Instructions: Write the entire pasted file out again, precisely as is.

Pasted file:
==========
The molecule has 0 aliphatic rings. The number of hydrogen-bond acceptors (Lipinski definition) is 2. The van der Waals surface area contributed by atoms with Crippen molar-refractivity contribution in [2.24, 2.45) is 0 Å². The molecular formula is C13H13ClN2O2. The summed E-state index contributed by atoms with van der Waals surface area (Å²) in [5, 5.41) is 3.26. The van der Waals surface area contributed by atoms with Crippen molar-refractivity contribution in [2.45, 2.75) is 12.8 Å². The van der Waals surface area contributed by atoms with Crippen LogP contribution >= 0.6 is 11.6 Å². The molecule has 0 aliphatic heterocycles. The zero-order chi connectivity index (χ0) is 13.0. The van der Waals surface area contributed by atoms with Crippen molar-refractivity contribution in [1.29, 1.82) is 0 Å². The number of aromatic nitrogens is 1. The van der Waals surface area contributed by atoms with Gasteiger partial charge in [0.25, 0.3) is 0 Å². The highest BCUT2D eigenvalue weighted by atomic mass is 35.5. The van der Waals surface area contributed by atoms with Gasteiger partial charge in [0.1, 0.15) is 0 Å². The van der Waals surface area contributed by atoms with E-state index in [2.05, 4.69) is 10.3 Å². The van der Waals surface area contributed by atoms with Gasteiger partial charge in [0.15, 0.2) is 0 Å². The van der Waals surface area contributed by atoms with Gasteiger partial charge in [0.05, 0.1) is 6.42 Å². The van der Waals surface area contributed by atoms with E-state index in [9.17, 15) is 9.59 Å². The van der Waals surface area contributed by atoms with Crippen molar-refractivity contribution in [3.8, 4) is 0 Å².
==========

The molecule has 0 aliphatic rings. The number of hydrogen-bond acceptors (Lipinski definition) is 2. The van der Waals surface area contributed by atoms with Crippen molar-refractivity contribution in [2.24, 2.45) is 0 Å². The molecular formula is C13H13ClN2O2. The summed E-state index contributed by atoms with van der Waals surface area (Å²) in [5, 5.41) is 3.26. The van der Waals surface area contributed by atoms with Crippen molar-refractivity contribution in [2.45, 2.75) is 12.8 Å². The van der Waals surface area contributed by atoms with Crippen LogP contribution >= 0.6 is 11.6 Å². The molecule has 0 aliphatic heterocycles. The zero-order chi connectivity index (χ0) is 13.0. The van der Waals surface area contributed by atoms with Crippen molar-refractivity contribution in [1.29, 1.82) is 0 Å². The number of aromatic nitrogens is 1. The van der Waals surface area contributed by atoms with Gasteiger partial charge in [0.25, 0.3) is 0 Å². The highest BCUT2D eigenvalue weighted by atomic mass is 35.5. The van der Waals surface area contributed by atoms with Gasteiger partial charge in [0.1, 0.15) is 0 Å². The van der Waals surface area contributed by atoms with E-state index in [2.05, 4.69) is 10.3 Å². The van der Waals surface area contributed by atoms with Gasteiger partial charge in [0.15, 0.2) is 0 Å². The van der Waals surface area contributed by atoms with Gasteiger partial charge in [0.05, 0.1) is 6.42 Å². The van der Waals surface area contributed by atoms with E-state index in [9.17, 15) is 9.59 Å². The van der Waals surface area contributed by atoms with Crippen molar-refractivity contribution in [3.8, 4) is 0 Å².